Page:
time mostly of valuable feedback to the first two posts. I knew
when I was doing my search that I might well be reinventing the
wheel, but at least posting the search results and feedback to
the posts is serving to bring together existing resources - which
will now all be archived on the LINGUIST server and easily
available for future reference to anybody who checks.


(1) This is the wheel I tried to reinvent - a long list of links
to excellent phonetics resources:

From: Dani Byrd <dbyrdusc.edu>

Your list of phon resources got forwarded to me in a round-about
way. Many thanks! 

There may be some others of interest to you on my link list at:

http://www-rcf.usc.edu/~dbyrd/linklist.html

including some further ear stuff.

Also, I think at the end of your list of sites you refer to UCSC
as USC--different school! I'm at the latter. :-)

Dani Byrd
Assistant Professor Department of Linguistics
University of Southern California
http://www-rcf.usc.edu/~dbyrd/index.html

(Note: My apologies for an error in the first phonetics URLs post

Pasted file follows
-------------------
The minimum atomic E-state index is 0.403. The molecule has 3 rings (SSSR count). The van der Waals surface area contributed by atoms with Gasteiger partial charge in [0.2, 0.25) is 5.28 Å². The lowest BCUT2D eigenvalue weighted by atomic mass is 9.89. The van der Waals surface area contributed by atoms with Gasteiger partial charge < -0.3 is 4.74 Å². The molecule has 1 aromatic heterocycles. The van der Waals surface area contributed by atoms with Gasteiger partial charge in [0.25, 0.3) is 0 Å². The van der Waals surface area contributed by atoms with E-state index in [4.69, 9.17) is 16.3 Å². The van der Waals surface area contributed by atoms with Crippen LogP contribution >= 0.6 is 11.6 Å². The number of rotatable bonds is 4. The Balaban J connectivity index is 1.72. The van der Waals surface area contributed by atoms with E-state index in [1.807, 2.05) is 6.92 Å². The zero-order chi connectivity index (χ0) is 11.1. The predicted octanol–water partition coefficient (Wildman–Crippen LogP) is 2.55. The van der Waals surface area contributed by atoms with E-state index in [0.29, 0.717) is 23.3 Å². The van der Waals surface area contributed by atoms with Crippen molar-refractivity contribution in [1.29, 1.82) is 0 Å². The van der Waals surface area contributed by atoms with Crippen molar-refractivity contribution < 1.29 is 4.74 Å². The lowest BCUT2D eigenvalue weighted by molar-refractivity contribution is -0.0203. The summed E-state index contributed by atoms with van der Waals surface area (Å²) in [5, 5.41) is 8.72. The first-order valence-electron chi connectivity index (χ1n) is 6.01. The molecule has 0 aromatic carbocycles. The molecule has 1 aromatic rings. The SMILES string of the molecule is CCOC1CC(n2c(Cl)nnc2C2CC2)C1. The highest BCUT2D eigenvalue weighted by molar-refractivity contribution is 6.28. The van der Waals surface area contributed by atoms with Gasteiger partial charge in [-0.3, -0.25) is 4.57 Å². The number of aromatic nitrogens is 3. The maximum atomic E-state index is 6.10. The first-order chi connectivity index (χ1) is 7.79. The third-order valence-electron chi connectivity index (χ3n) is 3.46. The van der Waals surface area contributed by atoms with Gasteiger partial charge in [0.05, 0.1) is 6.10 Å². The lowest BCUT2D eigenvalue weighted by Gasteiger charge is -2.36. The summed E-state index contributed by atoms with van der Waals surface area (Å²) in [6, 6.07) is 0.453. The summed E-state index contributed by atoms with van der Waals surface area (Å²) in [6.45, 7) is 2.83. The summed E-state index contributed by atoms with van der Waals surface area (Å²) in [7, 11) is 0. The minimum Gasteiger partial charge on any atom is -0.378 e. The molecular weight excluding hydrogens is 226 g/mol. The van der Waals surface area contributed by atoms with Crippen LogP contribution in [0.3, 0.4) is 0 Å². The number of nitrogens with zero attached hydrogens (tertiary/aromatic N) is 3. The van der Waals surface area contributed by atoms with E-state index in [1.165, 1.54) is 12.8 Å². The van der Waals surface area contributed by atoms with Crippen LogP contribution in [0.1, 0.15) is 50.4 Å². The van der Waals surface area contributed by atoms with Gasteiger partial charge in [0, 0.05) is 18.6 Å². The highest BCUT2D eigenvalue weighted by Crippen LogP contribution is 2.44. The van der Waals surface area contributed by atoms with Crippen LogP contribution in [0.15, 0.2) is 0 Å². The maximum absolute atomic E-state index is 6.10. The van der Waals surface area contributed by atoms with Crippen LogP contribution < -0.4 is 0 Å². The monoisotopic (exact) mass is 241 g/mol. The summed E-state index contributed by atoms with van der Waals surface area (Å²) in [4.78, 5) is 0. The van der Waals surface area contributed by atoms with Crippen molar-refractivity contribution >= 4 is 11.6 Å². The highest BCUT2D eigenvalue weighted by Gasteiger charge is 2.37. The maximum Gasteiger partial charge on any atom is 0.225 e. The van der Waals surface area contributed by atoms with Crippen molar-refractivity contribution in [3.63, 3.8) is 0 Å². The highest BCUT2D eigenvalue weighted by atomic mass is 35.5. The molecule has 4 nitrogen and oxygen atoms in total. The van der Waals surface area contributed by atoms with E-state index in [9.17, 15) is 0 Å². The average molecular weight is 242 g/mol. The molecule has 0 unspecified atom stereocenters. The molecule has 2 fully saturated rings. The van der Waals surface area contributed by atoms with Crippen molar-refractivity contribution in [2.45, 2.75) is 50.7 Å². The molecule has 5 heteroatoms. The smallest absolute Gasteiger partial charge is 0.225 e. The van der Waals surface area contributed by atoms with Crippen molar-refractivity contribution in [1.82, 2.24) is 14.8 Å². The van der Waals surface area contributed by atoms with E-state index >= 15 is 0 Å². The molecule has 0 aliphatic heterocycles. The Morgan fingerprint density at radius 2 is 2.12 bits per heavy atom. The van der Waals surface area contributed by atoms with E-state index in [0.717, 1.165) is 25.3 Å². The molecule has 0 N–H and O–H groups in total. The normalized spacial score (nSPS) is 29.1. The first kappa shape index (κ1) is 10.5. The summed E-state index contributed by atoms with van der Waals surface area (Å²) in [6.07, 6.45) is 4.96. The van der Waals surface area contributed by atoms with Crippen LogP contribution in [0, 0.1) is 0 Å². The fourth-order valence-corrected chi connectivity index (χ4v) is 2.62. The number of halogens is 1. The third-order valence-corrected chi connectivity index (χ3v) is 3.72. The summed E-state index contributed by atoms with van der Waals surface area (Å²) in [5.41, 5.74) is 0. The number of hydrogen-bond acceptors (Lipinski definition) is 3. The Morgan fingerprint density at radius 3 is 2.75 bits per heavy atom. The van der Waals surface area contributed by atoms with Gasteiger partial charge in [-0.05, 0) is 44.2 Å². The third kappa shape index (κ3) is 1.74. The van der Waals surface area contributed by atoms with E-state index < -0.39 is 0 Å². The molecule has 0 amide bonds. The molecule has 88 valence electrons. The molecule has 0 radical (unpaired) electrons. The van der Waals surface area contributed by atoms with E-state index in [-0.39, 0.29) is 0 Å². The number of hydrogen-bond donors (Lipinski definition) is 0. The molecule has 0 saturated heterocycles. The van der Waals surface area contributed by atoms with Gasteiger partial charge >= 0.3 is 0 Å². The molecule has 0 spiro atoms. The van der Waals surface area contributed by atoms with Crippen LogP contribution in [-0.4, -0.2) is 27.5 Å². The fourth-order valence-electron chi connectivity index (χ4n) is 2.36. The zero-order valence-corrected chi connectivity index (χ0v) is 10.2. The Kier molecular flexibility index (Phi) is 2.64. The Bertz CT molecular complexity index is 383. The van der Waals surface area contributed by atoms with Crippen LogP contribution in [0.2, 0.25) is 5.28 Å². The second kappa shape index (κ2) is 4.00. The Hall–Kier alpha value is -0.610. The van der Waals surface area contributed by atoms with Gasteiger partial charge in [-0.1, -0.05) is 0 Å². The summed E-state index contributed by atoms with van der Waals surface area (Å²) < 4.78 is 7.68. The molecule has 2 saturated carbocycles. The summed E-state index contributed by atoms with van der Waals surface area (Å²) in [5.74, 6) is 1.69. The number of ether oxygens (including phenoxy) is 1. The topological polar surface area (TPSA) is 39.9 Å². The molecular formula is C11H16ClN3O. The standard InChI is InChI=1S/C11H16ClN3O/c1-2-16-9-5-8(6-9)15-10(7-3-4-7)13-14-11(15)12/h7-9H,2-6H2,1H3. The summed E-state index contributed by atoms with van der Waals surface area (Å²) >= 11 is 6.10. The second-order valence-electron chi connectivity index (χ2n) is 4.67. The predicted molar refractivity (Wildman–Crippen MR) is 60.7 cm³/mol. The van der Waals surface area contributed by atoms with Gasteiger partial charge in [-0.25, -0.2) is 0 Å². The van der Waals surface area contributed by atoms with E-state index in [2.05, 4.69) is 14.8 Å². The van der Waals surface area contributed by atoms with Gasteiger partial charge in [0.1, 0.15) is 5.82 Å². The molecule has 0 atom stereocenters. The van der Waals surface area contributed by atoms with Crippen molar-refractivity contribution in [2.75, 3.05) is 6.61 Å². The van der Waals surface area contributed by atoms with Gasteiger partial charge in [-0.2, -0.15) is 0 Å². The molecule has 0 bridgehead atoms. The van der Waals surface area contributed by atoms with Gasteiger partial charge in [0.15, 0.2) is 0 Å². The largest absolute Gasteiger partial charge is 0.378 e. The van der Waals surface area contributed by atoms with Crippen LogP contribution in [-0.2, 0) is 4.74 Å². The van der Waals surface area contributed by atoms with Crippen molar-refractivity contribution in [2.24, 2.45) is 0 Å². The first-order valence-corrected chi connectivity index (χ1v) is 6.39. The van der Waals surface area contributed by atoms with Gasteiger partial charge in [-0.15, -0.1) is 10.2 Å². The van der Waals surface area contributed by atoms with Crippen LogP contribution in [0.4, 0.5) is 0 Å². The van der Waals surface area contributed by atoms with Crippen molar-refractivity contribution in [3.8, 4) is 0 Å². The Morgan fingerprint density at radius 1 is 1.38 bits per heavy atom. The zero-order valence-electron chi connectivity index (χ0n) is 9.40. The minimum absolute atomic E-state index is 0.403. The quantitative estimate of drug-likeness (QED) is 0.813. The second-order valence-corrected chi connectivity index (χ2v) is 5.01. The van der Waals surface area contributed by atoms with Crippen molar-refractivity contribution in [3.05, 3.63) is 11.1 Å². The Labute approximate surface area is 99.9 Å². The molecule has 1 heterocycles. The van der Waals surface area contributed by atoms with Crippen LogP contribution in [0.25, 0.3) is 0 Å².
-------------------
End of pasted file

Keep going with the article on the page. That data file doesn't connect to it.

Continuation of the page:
- I identified the source of the site
http://mambo.ucsc.edu/psl/speech.html (II. (5)) as being USC, the
University of Southern California; it should be UCSC, the
University of California at Santa Cruz. - KSC)

(2) From: Daniel Currie Hall <danhallchass.utoronto.ca>

Thanks for posting such a useful list of links on the Linguist
List! I have a site that you might want to add to the list. The page,
which is at

http://www.chass.utoronto.ca/~danhall/phonetics/sammy.html

uses JavaScript to display sagittal sections and IPA
transcriptions for
articulations specified by the user. 

Daniel Currie Hall
University of Toronto
danhallchass.utoronto.ca

(3) From: Nick Reid <nreidmetz.une.edu.au>

Thanks for your summary. It was interesting for me as I've
trawled over many of the same sites, and discovered from you a 
few more. If your interests extend into CD as well as web-based phonetics
resources, you might be interested in the info below about a CD I've 
developed.

Nick Reid
_______________________________________________
An Interactive Introduction to Phonetics
email: unemail.coop-bookshop.com.au
You may also place your order via the World Wide Web at;
http://www.coop-bookshop.com.au

Dr Nicholas Reid
School of Languages, Cultures and Linguistics
University of New England
Armidale 2351, AUSTRALIA
email: nreidmetz.une.edu.au
website: http://www.une.edu.au/~arts/Linguist/linguist.htm

(Note: Nick Reid has just posted the full ad over LINGUIST, so
I've edited it down for this summary. -KSC)

	Next, a very useful tool:

(4) WASP: Waveforms Annotations Spectrograms & Pitch

	This is from Mark Huckvale of the University College London. I
extend special thanks to Mark for his help in finding things
(more below) and also for designing and making available great